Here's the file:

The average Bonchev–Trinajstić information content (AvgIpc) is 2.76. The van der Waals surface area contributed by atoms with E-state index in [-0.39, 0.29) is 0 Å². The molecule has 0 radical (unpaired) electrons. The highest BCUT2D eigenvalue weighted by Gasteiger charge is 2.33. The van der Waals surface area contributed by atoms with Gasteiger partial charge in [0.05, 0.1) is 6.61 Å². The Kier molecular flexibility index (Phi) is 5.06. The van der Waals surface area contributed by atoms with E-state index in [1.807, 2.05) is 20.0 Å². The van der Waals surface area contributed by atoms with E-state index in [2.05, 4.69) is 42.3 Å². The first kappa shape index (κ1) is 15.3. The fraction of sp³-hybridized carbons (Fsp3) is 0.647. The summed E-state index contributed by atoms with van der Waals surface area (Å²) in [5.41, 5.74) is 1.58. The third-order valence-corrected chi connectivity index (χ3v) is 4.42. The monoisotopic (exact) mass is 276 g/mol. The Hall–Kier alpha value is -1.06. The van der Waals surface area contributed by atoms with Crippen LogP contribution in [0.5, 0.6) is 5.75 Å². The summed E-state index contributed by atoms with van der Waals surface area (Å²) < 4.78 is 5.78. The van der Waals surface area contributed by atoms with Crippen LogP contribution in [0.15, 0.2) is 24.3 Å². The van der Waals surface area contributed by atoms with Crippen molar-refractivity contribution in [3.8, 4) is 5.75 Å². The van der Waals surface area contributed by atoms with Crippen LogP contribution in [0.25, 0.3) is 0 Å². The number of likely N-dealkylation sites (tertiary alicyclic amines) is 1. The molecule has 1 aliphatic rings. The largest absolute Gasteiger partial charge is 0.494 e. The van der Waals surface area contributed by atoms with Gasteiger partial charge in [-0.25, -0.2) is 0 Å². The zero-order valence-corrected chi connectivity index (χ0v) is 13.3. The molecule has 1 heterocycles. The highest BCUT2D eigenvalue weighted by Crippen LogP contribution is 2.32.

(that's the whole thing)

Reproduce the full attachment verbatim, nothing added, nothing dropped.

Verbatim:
The average Bonchev–Trinajstić information content (AvgIpc) is 2.76. The van der Waals surface area contributed by atoms with E-state index in [-0.39, 0.29) is 0 Å². The molecule has 0 radical (unpaired) electrons. The highest BCUT2D eigenvalue weighted by Gasteiger charge is 2.33. The van der Waals surface area contributed by atoms with Gasteiger partial charge in [0.05, 0.1) is 6.61 Å². The Kier molecular flexibility index (Phi) is 5.06. The van der Waals surface area contributed by atoms with E-state index in [1.807, 2.05) is 20.0 Å². The van der Waals surface area contributed by atoms with E-state index in [2.05, 4.69) is 42.3 Å². The first kappa shape index (κ1) is 15.3. The fraction of sp³-hybridized carbons (Fsp3) is 0.647. The summed E-state index contributed by atoms with van der Waals surface area (Å²) in [5.41, 5.74) is 1.58. The third-order valence-corrected chi connectivity index (χ3v) is 4.42. The monoisotopic (exact) mass is 276 g/mol. The Hall–Kier alpha value is -1.06. The van der Waals surface area contributed by atoms with Crippen LogP contribution in [0.5, 0.6) is 5.75 Å². The summed E-state index contributed by atoms with van der Waals surface area (Å²) < 4.78 is 5.78. The van der Waals surface area contributed by atoms with Crippen LogP contribution in [0.15, 0.2) is 24.3 Å². The van der Waals surface area contributed by atoms with Crippen molar-refractivity contribution in [3.8, 4) is 5.75 Å². The van der Waals surface area contributed by atoms with Crippen LogP contribution in [0.25, 0.3) is 0 Å². The number of likely N-dealkylation sites (tertiary alicyclic amines) is 1. The molecule has 1 aliphatic rings. The largest absolute Gasteiger partial charge is 0.494 e. The van der Waals surface area contributed by atoms with Gasteiger partial charge in [-0.25, -0.2) is 0 Å². The zero-order valence-corrected chi connectivity index (χ0v) is 13.3. The molecule has 1 heterocycles. The highest BCUT2D eigenvalue weighted by Crippen LogP contribution is 2.32.